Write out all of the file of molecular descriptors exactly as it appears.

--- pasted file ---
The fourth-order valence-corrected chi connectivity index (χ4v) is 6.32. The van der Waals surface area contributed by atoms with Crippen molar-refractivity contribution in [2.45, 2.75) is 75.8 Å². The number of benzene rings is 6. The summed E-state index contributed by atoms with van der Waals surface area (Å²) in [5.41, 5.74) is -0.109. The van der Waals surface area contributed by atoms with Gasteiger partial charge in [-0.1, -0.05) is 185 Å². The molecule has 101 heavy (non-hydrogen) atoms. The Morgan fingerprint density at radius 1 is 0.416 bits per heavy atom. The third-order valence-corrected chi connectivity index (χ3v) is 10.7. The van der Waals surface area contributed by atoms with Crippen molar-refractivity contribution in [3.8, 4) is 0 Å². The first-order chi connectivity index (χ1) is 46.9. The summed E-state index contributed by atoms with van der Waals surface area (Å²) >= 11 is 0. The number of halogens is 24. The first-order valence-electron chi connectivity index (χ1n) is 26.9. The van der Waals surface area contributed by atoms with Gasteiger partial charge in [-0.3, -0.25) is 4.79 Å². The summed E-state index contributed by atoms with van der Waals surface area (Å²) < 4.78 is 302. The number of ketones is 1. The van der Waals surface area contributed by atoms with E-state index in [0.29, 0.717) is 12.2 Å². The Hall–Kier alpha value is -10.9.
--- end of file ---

The fourth-order valence-corrected chi connectivity index (χ4v) is 6.32. The van der Waals surface area contributed by atoms with Crippen molar-refractivity contribution in [2.45, 2.75) is 75.8 Å². The number of benzene rings is 6. The summed E-state index contributed by atoms with van der Waals surface area (Å²) in [5.41, 5.74) is -0.109. The van der Waals surface area contributed by atoms with Gasteiger partial charge in [-0.1, -0.05) is 185 Å². The molecule has 101 heavy (non-hydrogen) atoms. The Morgan fingerprint density at radius 1 is 0.416 bits per heavy atom. The third-order valence-corrected chi connectivity index (χ3v) is 10.7. The van der Waals surface area contributed by atoms with Crippen molar-refractivity contribution in [3.8, 4) is 0 Å². The first-order chi connectivity index (χ1) is 46.9. The summed E-state index contributed by atoms with van der Waals surface area (Å²) >= 11 is 0. The number of halogens is 24. The first-order valence-electron chi connectivity index (χ1n) is 26.9. The van der Waals surface area contributed by atoms with Gasteiger partial charge in [-0.3, -0.25) is 4.79 Å². The summed E-state index contributed by atoms with van der Waals surface area (Å²) < 4.78 is 302. The number of ketones is 1. The van der Waals surface area contributed by atoms with E-state index in [0.29, 0.717) is 12.2 Å². The Hall–Kier alpha value is -10.9.